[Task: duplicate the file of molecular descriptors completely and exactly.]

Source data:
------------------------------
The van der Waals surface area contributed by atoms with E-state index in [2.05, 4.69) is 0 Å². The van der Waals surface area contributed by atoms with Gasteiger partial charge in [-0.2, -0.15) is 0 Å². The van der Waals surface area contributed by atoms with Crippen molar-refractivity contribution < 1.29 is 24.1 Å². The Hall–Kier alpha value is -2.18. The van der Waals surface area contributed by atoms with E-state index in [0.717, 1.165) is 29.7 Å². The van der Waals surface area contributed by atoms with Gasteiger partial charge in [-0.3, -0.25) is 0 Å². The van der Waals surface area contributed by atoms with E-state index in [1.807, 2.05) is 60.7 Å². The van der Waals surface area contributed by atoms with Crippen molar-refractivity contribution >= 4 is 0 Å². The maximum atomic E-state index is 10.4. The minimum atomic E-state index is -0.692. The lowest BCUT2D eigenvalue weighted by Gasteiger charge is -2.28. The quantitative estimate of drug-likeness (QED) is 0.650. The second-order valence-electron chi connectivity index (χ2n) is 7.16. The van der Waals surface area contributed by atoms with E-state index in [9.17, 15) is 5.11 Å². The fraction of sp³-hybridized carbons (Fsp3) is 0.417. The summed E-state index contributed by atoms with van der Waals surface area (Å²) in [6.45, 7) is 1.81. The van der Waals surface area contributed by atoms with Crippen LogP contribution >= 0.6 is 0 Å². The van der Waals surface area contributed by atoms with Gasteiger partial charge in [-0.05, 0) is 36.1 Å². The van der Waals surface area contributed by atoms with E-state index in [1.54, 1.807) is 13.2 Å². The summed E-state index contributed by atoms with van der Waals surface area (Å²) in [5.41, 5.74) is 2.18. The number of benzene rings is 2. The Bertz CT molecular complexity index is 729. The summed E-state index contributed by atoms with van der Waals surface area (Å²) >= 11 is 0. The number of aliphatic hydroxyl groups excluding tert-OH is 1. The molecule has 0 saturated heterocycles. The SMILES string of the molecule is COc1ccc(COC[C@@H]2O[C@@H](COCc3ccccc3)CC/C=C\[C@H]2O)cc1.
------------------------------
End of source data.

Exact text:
The van der Waals surface area contributed by atoms with E-state index in [2.05, 4.69) is 0 Å². The van der Waals surface area contributed by atoms with Gasteiger partial charge in [-0.2, -0.15) is 0 Å². The van der Waals surface area contributed by atoms with Crippen molar-refractivity contribution < 1.29 is 24.1 Å². The Hall–Kier alpha value is -2.18. The van der Waals surface area contributed by atoms with E-state index in [0.717, 1.165) is 29.7 Å². The van der Waals surface area contributed by atoms with Gasteiger partial charge in [-0.3, -0.25) is 0 Å². The van der Waals surface area contributed by atoms with E-state index in [1.807, 2.05) is 60.7 Å². The van der Waals surface area contributed by atoms with Crippen molar-refractivity contribution >= 4 is 0 Å². The maximum atomic E-state index is 10.4. The minimum atomic E-state index is -0.692. The lowest BCUT2D eigenvalue weighted by Gasteiger charge is -2.28. The quantitative estimate of drug-likeness (QED) is 0.650. The second-order valence-electron chi connectivity index (χ2n) is 7.16. The van der Waals surface area contributed by atoms with E-state index in [9.17, 15) is 5.11 Å². The fraction of sp³-hybridized carbons (Fsp3) is 0.417. The summed E-state index contributed by atoms with van der Waals surface area (Å²) in [6.45, 7) is 1.81. The van der Waals surface area contributed by atoms with Crippen LogP contribution >= 0.6 is 0 Å². The van der Waals surface area contributed by atoms with Gasteiger partial charge in [-0.05, 0) is 36.1 Å². The van der Waals surface area contributed by atoms with E-state index in [1.54, 1.807) is 13.2 Å². The summed E-state index contributed by atoms with van der Waals surface area (Å²) in [5.41, 5.74) is 2.18. The number of benzene rings is 2. The Bertz CT molecular complexity index is 729. The summed E-state index contributed by atoms with van der Waals surface area (Å²) >= 11 is 0. The number of aliphatic hydroxyl groups excluding tert-OH is 1. The molecule has 0 saturated heterocycles. The SMILES string of the molecule is COc1ccc(COC[C@@H]2O[C@@H](COCc3ccccc3)CC/C=C\[C@H]2O)cc1.